Assessing the safety of influenza immunization during pregnancy: The Vaccine Safety Datalink
HealthPartners Institute for Education and Research, Minneapolis, MN, USA.American journal of obstetrics and gynecology (Impact Factor: 4.7). 09/2012; 207(3 Suppl):S47-51. DOI: 10.1016/j.ajog.2012.06.073
The influenza vaccine can reduce maternal and neonatal morbidity and mortality and thus is recommended for all pregnant women. However, concerns regarding safety of influenza vaccine remain a barrier to vaccination. We describe ongoing analyses of influenza vaccine safety during pregnancy within the Vaccine Safety Datalink that includes the evaluation of acute events, adverse pregnancy and birth outcomes, and congenital anomalies. In addition, we highlight unique challenges and strategies for the study of vaccine safety among pregnant women with the use of large linked databases.
- American journal of obstetrics and gynecology 09/2012; 207(3 Suppl):S1-2. DOI:10.1016/j.ajog.2012.06.067 · 4.70 Impact Factor
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ABSTRACT: Objective: To estimate the risks for medically attended events occurring within 42 days of receiving trivalent inactivated influenza vaccine and to evaluate specific risks of first-trimester vaccination. Methods: This retrospective observational cohort study compared rates of medically attended adverse events in trivalent inactivated influenza-vaccinated and unvaccinated pregnant women in the Vaccine Safety Datalink. Using a Poisson distribution and log link, we calculated maternal adjusted incident rate ratios for composite safety outcomes for the full cohort and the subset vaccinated during the first trimester. Results: The cohort included 75,906 vaccinated (28.4% in the first trimester) and 147,992 unvaccinated women matched by age, site, and pregnancy start date. In the first 3 days after vaccination, trivalent inactivated influenza vaccine was not associated with increased risk of specified medically attended events, including allergic reactions, cellulitis, and seizures (full cohort adjusted incident rate ratio 1.12, 95% confidence interval [CI] 0.81-1.55; P=.48; first-trimester adjusted incident rate ratio .97, 95% CI 0.53-1.78; P=.93). In the first 42 days, no incident cases of Guillain-Barré syndrome, optic neuritis, transverse myelitis, or Bells palsy were identified. Trivalent inactivated influenza vaccine was not associated with thrombocytopenia (full cohort adjusted incident rate ratio 0.90, 95% CI 0.68--1.19; P=.45; first-trimester adjusted incident rate ratio 0.56, 95% CI 0.22-1.39; P=.21) or an acute neurologic event (full cohort adjusted incident rate ratio 0.92, 95% CI 0.54-1.6; P=.75; first-trimester adjusted incident rate ratio 1.05, 95% CI 0.46-2.38; P=.91). Conclusions: Receipt of trivalent inactivated influenza vaccine during pregnancy was not associated with increased risk of adverse events in the 42 days after vaccination, supporting its safety for the mother.Obstetrics and Gynecology 03/2013; 121(3):519-525. DOI:10.1097/AOG.0b013e3182831b83 · 5.18 Impact Factor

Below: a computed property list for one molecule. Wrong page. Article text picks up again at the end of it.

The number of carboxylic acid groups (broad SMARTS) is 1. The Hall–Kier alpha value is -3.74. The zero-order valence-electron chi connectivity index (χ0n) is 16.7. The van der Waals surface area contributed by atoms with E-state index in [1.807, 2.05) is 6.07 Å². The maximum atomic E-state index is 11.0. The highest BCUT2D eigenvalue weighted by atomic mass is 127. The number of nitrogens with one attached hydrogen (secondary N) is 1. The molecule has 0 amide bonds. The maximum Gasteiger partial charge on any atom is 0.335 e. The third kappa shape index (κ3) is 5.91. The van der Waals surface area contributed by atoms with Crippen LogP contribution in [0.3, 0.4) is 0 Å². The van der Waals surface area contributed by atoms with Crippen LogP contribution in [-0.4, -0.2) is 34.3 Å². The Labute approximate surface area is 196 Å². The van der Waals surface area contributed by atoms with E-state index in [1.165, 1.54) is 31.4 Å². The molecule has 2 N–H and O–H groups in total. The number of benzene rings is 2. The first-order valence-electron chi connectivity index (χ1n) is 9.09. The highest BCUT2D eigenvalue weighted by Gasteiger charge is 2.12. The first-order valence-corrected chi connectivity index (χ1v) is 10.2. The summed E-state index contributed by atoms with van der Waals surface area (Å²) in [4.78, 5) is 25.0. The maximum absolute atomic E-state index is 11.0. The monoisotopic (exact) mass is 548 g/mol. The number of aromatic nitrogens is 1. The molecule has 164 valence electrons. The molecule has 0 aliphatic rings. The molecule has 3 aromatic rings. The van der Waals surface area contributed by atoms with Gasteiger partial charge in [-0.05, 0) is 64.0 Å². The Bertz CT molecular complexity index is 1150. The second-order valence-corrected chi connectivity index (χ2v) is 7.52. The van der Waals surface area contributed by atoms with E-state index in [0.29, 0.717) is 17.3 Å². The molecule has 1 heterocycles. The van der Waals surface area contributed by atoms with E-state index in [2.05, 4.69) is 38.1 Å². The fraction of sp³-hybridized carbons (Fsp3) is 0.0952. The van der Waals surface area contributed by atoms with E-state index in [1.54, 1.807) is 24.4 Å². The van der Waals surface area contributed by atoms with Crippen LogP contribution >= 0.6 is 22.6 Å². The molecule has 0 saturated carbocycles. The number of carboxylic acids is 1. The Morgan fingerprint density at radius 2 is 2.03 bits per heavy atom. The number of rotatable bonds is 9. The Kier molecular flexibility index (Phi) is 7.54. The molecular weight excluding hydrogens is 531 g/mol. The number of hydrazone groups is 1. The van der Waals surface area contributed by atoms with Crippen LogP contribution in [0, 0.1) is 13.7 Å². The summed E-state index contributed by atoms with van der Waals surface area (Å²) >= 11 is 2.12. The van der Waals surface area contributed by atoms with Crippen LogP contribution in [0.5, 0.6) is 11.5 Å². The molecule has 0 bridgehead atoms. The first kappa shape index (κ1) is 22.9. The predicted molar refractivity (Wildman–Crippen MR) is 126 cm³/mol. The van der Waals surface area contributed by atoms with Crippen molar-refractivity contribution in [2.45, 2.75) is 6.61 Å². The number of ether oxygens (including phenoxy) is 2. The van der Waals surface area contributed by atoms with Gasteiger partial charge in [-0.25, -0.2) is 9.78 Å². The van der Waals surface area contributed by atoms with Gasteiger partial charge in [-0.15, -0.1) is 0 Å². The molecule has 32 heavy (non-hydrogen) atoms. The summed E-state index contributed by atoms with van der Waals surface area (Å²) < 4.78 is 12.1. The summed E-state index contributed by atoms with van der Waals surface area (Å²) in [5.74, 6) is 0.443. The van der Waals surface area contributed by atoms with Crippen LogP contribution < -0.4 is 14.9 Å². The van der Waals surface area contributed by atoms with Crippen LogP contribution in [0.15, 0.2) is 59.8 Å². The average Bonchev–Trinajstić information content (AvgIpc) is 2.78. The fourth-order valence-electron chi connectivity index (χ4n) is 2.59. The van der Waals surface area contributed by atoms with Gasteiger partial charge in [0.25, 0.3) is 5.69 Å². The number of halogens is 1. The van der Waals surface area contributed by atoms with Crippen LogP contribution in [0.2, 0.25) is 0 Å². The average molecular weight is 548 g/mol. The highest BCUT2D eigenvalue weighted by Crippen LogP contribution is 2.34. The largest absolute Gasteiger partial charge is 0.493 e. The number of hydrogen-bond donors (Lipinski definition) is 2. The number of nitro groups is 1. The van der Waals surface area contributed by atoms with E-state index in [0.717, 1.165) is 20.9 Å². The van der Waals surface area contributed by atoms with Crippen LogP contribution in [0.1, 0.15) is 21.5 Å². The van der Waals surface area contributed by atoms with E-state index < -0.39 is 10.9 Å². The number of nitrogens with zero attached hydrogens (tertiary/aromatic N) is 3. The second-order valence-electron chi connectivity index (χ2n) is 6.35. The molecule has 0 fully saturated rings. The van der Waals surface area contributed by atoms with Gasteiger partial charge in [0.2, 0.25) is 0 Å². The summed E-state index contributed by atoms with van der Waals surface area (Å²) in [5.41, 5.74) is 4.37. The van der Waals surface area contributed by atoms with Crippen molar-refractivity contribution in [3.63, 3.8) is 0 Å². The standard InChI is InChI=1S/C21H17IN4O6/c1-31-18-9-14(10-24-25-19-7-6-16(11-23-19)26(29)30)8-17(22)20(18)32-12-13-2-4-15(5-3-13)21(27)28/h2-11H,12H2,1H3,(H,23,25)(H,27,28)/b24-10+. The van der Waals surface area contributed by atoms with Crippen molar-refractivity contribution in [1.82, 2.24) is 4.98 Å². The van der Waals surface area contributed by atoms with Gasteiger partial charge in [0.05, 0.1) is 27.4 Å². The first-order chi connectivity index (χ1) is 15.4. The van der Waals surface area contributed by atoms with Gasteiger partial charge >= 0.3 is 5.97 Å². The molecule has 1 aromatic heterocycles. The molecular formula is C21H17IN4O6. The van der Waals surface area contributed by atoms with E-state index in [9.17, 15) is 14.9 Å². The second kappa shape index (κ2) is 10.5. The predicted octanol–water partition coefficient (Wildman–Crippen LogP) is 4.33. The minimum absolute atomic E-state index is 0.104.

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ABSTRACT: Background: The need for research on the safety of vaccination during pregnancy is widely recognized. Large, population-based data systems like the Vaccine Safety Datalink (VSD) may be useful for this research, but identifying pregnancies using electronic medical record (EMR) and claims data can be challenging. Methods: We modified an existing data processing algorithm to identify pregnancies within seven of the ten VSD sites. We validated the algorithm by calculating the agreement in pregnancy outcome type, end date, and gestational age between the algorithm and manual medical record review. At each participating site, we randomly sampled 15 episodes within four outcome type strata (live births, spontaneous abortions, elective abortions, and other pregnancy outcomes) for a total of 60 episodes per site. We also developed and validated methods to link mothers to their infants in the electronic data. Results: We identified 595,929 pregnancy episodes ending in 2002 through 2006 among women 12 through 55 years of age. Of these pregnancies, 75% ended in live births, 12% in spontaneous abortions, and 9% in elective abortions. We were able to confirm a pregnancy within 28 days of the algorithm-estimated pregnancy start date for 99% of live births, 93% of spontaneous abortions, 92% of elective abortions, and 90% of other outcomes sampled. The agreement between the algorithm-identified and the abstractor-identified outcome date ranged from 70% (elective abortion) to 96% (live birth) depending on outcome type. When gestational age was available in the EMR, agreement ranged from 82% (other) to 98% (live birth) depending on outcome type. We confirmed 100% of the 350 sampled mother-infant linkages with manual medical record review. Conclusions: The VSD algorithm accurately identifies pregnancy episodes and mother-infant pairs across participating sites. Additional manual record review may be needed to improve the precision of the pregnancy date estimates depending on specific study needs. These algorithms will allow us to conduct large, population-based studies of the safety of vaccination during pregnancy.Vaccine 04/2013; 31(27). DOI:10.1016/j.vaccine.2013.03.069 · 3.62 Impact Factor
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